I have been picking him up early from school whilst I’m on leave – 12:30pm each day.  This morning started badly with crying and anxiety due to not wanting to go to school.  He was saying, “It’s not peaceful there.  I just want some peace.  It’s noisy and I just get so tired!”  When I dropped him to school I deliberately arrived after the bell (I often do!) so things would be quiet.  By the time he got to the classroom he just flipped a switch and happily went in and chatted with his friends.  So I guess it was no suprise after our moring that today I got a phone call from the school at 11am to say that James was distressed because he didn’t want to go into the hall for the Anzac Day Liturgy at school.  That bloody hall … seriously! That hall is the most reliable measure of James’ anxiety.  If he’ll go inside it – he’s good – if he can’t go in – he’s not OK!  He was reasonably happy when I picked him up at 11am.  This afternoon he’s really exhausted but again, quite settled and happy.  I’m pleased we have the Anzac Day holiday tomorrow and we may even just consider keeping him home on Friday as his last medication drop is tomorrow.  Eek! Medication free for the first time in years!!!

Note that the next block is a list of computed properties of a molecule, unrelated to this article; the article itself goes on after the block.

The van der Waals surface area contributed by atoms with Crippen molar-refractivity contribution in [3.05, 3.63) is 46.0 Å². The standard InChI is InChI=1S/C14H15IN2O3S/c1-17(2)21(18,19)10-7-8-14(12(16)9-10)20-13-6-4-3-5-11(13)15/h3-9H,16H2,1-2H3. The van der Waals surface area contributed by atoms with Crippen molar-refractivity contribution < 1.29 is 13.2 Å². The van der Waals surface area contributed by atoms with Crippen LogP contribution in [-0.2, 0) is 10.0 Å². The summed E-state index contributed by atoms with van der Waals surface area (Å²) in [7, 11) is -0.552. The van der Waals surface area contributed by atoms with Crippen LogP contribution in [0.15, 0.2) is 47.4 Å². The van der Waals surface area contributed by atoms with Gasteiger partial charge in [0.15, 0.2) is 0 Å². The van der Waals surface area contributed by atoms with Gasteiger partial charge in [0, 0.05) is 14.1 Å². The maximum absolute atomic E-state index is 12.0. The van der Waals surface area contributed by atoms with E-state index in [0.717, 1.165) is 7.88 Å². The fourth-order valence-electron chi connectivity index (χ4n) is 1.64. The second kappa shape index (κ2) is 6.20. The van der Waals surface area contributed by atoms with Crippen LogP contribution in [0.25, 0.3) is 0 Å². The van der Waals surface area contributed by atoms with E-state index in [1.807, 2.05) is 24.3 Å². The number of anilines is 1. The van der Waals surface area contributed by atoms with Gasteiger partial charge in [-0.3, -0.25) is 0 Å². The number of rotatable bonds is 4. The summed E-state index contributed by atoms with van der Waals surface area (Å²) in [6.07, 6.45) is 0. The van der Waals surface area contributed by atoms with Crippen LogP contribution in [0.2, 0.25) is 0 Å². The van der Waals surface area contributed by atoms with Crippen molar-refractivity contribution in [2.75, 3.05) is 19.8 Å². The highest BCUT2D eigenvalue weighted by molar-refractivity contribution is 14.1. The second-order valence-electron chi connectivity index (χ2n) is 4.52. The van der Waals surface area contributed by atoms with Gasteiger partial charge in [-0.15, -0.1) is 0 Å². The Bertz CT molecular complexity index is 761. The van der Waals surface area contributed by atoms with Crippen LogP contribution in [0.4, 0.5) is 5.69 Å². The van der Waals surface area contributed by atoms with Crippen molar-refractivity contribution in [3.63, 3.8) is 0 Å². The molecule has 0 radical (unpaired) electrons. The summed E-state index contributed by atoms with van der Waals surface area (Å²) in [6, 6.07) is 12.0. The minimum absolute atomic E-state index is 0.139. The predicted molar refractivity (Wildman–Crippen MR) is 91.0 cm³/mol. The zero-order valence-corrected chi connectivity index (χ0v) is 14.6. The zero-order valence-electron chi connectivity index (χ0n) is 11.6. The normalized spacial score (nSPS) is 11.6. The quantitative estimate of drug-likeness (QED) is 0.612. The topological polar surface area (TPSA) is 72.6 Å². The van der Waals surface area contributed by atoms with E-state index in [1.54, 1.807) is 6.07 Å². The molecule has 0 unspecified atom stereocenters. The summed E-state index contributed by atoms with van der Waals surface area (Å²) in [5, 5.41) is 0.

So what are we going to with this little man?  For now,  I’m feeling like perhaps we might even entertain leaving him off medication in the short term.  He is certainly having some issues with attention and anxiety … but I also think he’s old enough now for us to try applying  some interventions to help.  Certainly if it gets unmanageable, we will need to medicate but I’d at least like to give him an opportunity to try and regulate himself.  We shall see. 

Dad has been helping me research into neurobiofeedback.  This technique involves the use of real time EEG in order to illustrate brain activity.  My understanding is that essentially a simple light, or game, or tone is used to indicate when certain brain activity is detected and over time this can help the client to gain control their central nervous system activity and responses.  It aims to change timing and activation patterns in the brain. It creates changes in feedback loops and pathways that make up the brain. This improves brain regulation, which impacts a variety of symptoms. This treatment has been used extensively for ADHD but more recently it’s being used in treating individuals with Autism.  I will certainly investigate this further.  Anyone had good results using this process?

Well … for now, I’m delighting in having back my affectionate, funny, happy flappy little character.  I just adore him and I adore the way he is – his personality, his eccentricities.  I don’t think I’ll ever be comfortable with a medication that changes the essence of who he is because who he is …. in essence … is awesome!!!